NEWS: Recovery position
Are banks and building societies making it easier for people to borrow? It certainly looks that way at first glance with experts predicting a "gentle recovery" in housing market activity, based on recent news reports. Before you get too excited, it should be noted that new figures show lending rising only slightly (by 2 per cent, in fact). Still it is going in the right direction. On the other hand, even if mortgages are more readily available, the Royal Institution of Chartered Surveyors (Rics) points out that the UK is still facing an acute shortage of housing supply.
Meanwhile, important news for landlords is that after the cut off date in late June, they must now be meeting official deposit protection rules, or risk heavy fines. Are you covered?
NEWS: Cameron's next move
Well, who saw that election result coming? Certainly not the pollsters and probably not even David Cameron himself. Yet he's installed in Number 10 for a further five years — and with a small majority this time. That, in many ways, was the easy bit, however: now the Prime Minister has to make good on the Conservative's manifesto pledges.
This includes building 200,000 new starter homes for first-time buyers under 40 by 2020, extending the Help to Buy loans scheme, introducing a Help to Buy ISA, plus creating a brownfield fund to “unlock homes’ on brownfield sites. Labour's promise/threat (delete depending on your political affiliation) of a mansion tax went with Ed Miliband's defeat.
With David Cameron in charge again some commentators believe that the rental market is likely to strengthen — so good news for landlords. But what about renters? Unlike Labour, the Conservatives aren't promising three-year tenancies and a ban on unfair lettings fees.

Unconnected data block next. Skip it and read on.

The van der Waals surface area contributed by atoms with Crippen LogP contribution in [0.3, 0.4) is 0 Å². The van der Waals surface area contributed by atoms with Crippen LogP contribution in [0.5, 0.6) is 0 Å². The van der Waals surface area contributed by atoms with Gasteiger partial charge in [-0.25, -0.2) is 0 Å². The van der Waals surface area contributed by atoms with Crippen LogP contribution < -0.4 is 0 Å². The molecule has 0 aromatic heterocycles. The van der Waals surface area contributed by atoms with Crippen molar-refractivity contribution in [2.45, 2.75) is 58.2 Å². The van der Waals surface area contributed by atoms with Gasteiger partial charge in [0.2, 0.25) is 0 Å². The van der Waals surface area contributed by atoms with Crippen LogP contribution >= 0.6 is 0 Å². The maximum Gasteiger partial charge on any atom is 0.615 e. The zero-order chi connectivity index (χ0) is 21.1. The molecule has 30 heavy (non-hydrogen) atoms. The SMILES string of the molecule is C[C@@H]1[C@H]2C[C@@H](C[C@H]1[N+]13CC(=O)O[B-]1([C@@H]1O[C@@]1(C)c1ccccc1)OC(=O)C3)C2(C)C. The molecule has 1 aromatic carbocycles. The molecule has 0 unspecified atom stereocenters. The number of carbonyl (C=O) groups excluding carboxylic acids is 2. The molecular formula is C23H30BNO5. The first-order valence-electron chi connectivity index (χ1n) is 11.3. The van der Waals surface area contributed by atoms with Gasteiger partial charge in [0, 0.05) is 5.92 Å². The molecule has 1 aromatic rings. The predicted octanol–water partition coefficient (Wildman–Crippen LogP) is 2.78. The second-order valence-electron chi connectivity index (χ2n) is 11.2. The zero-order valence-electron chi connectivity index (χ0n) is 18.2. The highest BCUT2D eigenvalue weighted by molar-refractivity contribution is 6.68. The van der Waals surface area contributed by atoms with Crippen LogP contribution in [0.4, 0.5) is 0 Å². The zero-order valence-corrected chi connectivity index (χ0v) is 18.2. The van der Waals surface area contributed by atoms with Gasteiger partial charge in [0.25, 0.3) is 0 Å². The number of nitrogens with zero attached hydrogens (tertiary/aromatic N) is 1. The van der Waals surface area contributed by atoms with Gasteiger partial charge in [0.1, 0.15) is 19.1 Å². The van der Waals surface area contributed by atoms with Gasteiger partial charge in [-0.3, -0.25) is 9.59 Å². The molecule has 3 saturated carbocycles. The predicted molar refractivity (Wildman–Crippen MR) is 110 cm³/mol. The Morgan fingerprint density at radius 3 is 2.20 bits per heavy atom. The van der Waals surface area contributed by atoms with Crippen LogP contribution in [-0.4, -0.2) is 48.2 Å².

NEWS: Party Pledges
Phew. The campaigning — and the incessant political bickering — is over. Still, here's a round-up of the main parties' manifesto pledges regarding housing. The Conservatives have said that they will build 200,000 new starter homes for first-time buyers under 40 and extend the Help-to-Buy scheme to 2020. Labour, meanwhile, have promised 200,000 new homes a year by 2020, giving first priority to local first-time buyers; plus they want to guarantee three-year tenancies to renters and cap excessive rent rises. The Lib Dems announced plans to build 300,000 homes per year, while introducing a new Help to Rent scheme so that government-backed tenancy deposit loans will be available for all first-time renters under 30; and Ukip has pledged to protect Britain’s green belt and exempt houses built on brownfield sites from stamp duty. The Greens would scrap Help to Buy, and protect tenants by capping rents and introducing longer tenancies and a licensing scheme for landlords.